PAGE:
[pullquote quote=”Why all the fuss? If you ask yourself that question, time to check out Johnny’s music…and the story of his life.” credit=”Terri Hemmert”]This Sunday would be Johnny Cash‘s 80th birthday. Though he’s up there in heaven with his beloved June Carter Cash (certainly one of the great love stories of any generation!) we here on earth will be celebrating his birthday. Check out his video of Hurt, the brilliant cover he did of Trent Reznor’s song. It includes footage of the abandoned Johnny Cash museum, The House Of Cash, which was a chilling image of how fleeting fame can be. Well this Sunday, on his birthday, they will break ground for the project to preserve Johnny’s boyhood home in Dyess, Arkansas. Arkansas State University is behind this project. It’s part of a restoration of a housing project that will document how people lived during the Great Depression. And later this year they will open a new Johnny Cash museum in Nashville.
[photogallerylink id=98035 align=left]There will be music as well. On April 3rd they will release a two CD set, Bootleg IV: The Sound Of Truth. It will feature gospel and spiritual songs from the 70’s and 80’s. Johnny’s gospel singing was always from the heart. There will be a box set and other releases throughout the year. No details yet. They are also going to release three new documentaries.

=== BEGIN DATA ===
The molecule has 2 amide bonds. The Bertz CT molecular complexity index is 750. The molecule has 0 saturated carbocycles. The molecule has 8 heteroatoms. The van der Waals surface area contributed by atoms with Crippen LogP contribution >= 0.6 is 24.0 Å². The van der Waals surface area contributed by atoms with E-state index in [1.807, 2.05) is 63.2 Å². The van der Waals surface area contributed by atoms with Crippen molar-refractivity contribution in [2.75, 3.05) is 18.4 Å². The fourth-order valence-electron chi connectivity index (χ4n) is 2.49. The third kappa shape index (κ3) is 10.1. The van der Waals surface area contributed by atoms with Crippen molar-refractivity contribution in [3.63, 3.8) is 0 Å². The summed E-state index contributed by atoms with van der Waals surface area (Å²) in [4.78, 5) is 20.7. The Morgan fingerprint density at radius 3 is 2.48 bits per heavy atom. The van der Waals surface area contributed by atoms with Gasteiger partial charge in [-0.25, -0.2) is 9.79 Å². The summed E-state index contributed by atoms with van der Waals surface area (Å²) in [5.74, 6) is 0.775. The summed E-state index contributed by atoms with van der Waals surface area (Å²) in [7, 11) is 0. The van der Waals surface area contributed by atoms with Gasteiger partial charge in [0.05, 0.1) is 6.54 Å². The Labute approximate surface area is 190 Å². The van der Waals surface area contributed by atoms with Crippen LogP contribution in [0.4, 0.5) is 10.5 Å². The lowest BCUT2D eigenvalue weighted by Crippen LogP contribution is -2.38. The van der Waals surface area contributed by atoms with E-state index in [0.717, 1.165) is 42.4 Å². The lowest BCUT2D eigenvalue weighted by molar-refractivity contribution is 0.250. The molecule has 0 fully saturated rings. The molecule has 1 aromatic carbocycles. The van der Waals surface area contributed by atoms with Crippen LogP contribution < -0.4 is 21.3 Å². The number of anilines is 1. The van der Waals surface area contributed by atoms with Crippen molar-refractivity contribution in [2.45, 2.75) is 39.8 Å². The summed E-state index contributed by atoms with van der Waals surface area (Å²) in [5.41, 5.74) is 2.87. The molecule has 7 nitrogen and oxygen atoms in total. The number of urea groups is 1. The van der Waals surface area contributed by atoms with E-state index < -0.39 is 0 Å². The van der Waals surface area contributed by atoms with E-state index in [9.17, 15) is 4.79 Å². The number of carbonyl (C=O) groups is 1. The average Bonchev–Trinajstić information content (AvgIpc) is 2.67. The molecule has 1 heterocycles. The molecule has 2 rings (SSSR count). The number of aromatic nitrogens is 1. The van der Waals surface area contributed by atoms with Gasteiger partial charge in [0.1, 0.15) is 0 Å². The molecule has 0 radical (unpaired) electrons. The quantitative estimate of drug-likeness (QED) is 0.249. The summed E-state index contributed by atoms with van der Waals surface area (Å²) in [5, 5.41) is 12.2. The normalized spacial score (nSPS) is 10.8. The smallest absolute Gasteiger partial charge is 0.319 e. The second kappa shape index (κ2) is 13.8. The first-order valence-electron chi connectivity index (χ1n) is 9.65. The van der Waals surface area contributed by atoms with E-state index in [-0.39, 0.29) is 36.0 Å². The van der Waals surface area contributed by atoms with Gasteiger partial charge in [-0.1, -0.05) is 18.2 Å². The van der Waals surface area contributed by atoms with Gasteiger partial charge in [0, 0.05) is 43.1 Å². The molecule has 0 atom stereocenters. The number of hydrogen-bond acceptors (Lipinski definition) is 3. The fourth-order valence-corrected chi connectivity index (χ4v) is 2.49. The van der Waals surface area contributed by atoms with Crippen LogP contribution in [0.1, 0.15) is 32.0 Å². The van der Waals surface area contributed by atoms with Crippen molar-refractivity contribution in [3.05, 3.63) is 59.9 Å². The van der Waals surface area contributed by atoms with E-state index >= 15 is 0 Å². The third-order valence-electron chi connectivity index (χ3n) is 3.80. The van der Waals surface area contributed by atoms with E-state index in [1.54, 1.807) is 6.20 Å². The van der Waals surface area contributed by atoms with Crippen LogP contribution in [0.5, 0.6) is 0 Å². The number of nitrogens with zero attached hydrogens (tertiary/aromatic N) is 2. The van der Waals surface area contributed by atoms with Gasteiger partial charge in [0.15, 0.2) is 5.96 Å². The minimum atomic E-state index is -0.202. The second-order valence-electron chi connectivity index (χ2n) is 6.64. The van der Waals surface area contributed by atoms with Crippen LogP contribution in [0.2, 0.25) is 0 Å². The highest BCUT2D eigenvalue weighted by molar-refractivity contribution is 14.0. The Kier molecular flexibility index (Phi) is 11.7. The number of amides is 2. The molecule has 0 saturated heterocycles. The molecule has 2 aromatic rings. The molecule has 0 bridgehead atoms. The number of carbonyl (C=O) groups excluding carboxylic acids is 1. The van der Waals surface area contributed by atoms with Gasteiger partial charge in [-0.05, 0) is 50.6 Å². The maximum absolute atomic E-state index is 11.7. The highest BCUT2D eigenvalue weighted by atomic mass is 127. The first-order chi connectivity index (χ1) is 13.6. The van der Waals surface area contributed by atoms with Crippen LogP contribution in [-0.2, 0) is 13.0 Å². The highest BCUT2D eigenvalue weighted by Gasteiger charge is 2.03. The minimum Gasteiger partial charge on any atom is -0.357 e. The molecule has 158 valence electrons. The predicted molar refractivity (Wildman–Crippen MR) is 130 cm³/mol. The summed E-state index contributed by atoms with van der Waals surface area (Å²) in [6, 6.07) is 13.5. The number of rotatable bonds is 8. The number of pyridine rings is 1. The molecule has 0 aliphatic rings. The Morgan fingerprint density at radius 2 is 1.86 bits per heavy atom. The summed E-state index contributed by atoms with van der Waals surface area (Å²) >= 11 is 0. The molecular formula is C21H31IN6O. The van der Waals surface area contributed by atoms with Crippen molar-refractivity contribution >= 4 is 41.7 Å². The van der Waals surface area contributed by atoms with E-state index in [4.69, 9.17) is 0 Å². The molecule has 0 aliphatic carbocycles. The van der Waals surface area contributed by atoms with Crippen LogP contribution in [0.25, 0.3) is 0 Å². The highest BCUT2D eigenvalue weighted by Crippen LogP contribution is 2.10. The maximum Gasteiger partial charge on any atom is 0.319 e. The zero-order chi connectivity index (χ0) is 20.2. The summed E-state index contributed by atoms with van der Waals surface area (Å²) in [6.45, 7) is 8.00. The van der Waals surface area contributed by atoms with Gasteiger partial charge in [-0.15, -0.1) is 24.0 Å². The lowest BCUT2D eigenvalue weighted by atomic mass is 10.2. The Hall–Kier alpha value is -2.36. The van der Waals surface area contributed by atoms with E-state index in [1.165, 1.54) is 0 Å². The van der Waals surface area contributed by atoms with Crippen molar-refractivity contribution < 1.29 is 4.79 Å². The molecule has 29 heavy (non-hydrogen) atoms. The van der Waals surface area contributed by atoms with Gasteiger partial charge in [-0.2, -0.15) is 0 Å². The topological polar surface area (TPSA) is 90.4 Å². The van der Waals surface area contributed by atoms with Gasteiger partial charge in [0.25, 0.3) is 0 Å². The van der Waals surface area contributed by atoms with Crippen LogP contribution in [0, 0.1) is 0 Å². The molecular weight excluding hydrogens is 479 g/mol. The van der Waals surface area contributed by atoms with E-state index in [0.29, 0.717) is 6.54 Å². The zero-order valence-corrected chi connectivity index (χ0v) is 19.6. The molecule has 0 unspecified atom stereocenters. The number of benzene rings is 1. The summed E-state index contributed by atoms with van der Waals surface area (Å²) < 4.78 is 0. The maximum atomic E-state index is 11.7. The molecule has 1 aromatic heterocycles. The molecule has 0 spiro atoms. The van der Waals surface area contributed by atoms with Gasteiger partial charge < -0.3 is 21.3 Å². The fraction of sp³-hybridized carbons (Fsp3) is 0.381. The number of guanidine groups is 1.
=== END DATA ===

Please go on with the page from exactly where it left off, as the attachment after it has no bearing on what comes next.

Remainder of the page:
Why all the fuss? If you ask yourself that question, time to check out Johnny’s music…and the story of his life. You couldn’t make this stuff up. He lived a remarkable life. At the College of Rock And Roll Knowledge I teach my students that Johnny Cash transcended genres and made some of the best music of the century. His work with producer Rick Ruben was stunning. And that’s when Johnny was close to the end of his life. He put it all out there in an honest, stark and compelling way. So if you want to introduce yourself to his music, check out any of those American Recordings with Ruben. Then pick up the DVD Johnny Cash: The Anthology. This is a fine collection of performances from all periods of his life, interviews with some of his peers, and a documentary called Half Mile A Day which is excellent. Any footage of his prison concerts will show you how real that man was, and how he impacted those lucky enough to see him perform. Bob Dylan looked to him as a major hero. So did Bono, Sheryl, Crow, Red Hot Chilli Peppers, The Clash, Jay-Z and Kanye West, Chris Martin, Keith Richards, Patti Smith, Brian Wilson and everyone else that showed up for the taping of God’s Gonna Cut You Down. Johnny was hero material. He never forgot where he came from. He always had time to help a young musician trying to get a break. And his strong faith led him to visit those in prison, and to be present to the poor. Not everybody that reads the Bible really gets it. Johnny obviously got it, and lived it. He was the first to point out his mistakes and weaknesses. We will be the ones who appreciate his candor, and continue to be inspired by his music, his life, and his love for June. He’s been gone for nine years. Gone but not forgotten. He’s worth rememberin’.
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